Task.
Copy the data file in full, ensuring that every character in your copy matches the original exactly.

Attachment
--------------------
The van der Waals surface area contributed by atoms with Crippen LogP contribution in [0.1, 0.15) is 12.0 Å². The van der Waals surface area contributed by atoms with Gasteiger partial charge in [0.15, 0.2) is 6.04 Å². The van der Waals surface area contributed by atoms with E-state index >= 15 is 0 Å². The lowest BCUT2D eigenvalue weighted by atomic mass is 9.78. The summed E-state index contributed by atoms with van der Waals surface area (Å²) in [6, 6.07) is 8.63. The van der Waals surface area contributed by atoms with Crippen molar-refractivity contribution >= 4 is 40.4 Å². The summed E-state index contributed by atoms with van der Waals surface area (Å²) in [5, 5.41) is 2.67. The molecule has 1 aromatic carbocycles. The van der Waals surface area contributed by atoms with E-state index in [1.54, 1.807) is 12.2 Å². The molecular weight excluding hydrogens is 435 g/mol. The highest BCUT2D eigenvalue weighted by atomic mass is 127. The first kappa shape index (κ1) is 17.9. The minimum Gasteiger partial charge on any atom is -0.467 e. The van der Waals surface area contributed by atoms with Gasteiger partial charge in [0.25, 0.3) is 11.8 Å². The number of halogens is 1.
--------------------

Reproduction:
The van der Waals surface area contributed by atoms with Crippen LogP contribution in [0.1, 0.15) is 12.0 Å². The van der Waals surface area contributed by atoms with Gasteiger partial charge in [0.15, 0.2) is 6.04 Å². The van der Waals surface area contributed by atoms with E-state index >= 15 is 0 Å². The lowest BCUT2D eigenvalue weighted by atomic mass is 9.78. The summed E-state index contributed by atoms with van der Waals surface area (Å²) in [6, 6.07) is 8.63. The van der Waals surface area contributed by atoms with Crippen molar-refractivity contribution >= 4 is 40.4 Å². The summed E-state index contributed by atoms with van der Waals surface area (Å²) in [5, 5.41) is 2.67. The molecule has 1 aromatic carbocycles. The van der Waals surface area contributed by atoms with E-state index in [1.54, 1.807) is 12.2 Å². The molecular weight excluding hydrogens is 435 g/mol. The highest BCUT2D eigenvalue weighted by atomic mass is 127. The first kappa shape index (κ1) is 17.9. The minimum Gasteiger partial charge on any atom is -0.467 e. The van der Waals surface area contributed by atoms with Gasteiger partial charge in [0.25, 0.3) is 11.8 Å². The number of halogens is 1.